More than 1,000 programmers are currently working on the Linux kernel, a number that has grown 10% since 2008, indicates a report by The Linux Foundation released yesterday. In the last year, 2.7 million lines of code were added.
The report “Linux Kernel Development: How Fast is it Going, Who is doing it and Who is Sponsoring it?” updates the April 2008 data and, according to the authors, shows the vitality of the Linux ecosystem.
“The report shows that the pace of Linux development continues to increase, with more individuals and companies supporting the development of the Linux kernel,” writes Jim Zemlin, executive director of The Linux Foundation.
The 2.7 million lines of code added in the last year correspond to an already “filed” number, because the report indicates that about 10,923 lines of code are added every day, but that an average of 5,527 are also removed at the same time. pace, ensuring the quality of the Linux kernel.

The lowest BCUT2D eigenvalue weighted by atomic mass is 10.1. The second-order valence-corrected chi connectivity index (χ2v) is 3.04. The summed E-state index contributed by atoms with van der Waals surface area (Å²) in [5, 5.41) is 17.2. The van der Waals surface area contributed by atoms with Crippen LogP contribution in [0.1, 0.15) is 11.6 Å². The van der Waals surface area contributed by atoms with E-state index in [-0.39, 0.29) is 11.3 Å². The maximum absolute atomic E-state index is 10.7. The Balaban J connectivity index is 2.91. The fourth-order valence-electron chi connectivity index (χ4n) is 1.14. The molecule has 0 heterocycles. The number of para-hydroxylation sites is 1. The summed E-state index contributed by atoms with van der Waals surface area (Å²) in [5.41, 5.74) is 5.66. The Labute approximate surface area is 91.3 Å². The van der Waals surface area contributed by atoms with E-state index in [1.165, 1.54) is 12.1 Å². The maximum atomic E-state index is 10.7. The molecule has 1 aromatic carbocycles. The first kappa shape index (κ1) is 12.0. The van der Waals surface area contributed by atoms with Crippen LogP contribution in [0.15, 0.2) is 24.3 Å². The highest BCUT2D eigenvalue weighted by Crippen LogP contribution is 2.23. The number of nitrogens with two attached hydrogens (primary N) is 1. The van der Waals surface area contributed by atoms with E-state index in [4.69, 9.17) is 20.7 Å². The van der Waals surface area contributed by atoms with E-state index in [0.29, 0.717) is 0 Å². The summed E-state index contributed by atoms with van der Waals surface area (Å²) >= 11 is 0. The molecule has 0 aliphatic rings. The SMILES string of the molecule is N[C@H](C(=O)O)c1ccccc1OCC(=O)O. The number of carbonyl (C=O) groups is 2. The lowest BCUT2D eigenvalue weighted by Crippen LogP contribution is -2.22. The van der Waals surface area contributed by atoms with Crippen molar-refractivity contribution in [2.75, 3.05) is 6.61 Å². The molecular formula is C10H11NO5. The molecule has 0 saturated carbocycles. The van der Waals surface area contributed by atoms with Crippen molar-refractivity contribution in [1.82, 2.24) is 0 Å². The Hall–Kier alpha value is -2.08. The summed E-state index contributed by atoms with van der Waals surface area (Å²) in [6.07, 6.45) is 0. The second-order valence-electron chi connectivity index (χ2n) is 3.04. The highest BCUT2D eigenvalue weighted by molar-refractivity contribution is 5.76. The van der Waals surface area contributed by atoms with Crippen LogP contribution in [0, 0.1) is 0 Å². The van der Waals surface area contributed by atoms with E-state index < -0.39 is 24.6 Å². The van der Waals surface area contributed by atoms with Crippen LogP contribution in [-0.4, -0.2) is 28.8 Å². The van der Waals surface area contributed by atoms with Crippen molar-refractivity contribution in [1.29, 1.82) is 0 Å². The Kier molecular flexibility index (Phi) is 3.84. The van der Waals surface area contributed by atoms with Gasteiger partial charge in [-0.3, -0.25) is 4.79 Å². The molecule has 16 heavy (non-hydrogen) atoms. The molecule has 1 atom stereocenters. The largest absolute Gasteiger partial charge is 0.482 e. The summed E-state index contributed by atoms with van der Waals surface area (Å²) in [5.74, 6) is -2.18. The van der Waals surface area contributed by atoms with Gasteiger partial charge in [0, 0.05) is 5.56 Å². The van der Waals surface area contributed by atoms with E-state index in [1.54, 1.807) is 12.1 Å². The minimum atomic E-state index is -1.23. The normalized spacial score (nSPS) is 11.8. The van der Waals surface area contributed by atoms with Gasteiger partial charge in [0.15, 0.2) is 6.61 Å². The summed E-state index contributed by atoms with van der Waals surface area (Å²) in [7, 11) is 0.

The same study indicates that the programmers’ activity resulted in an average of 5.4 patches accepted per hour, an increase of 42% compared to data from the original study.
More than 70% of contributions to the kernel come from programmers working at companies like Red Hat, IBM, Novell, Intel, Oracle, Fujitsu and other leading Linux advocates who use code improvement as a competitive advantage.
According to the analysis of the report’s authors, this acceleration of Linux development can be attributed to the growth in demand in emerging markets, namely in netbooks, the automotive industry and energy, as well as the preparation of a new cycle of kernel development.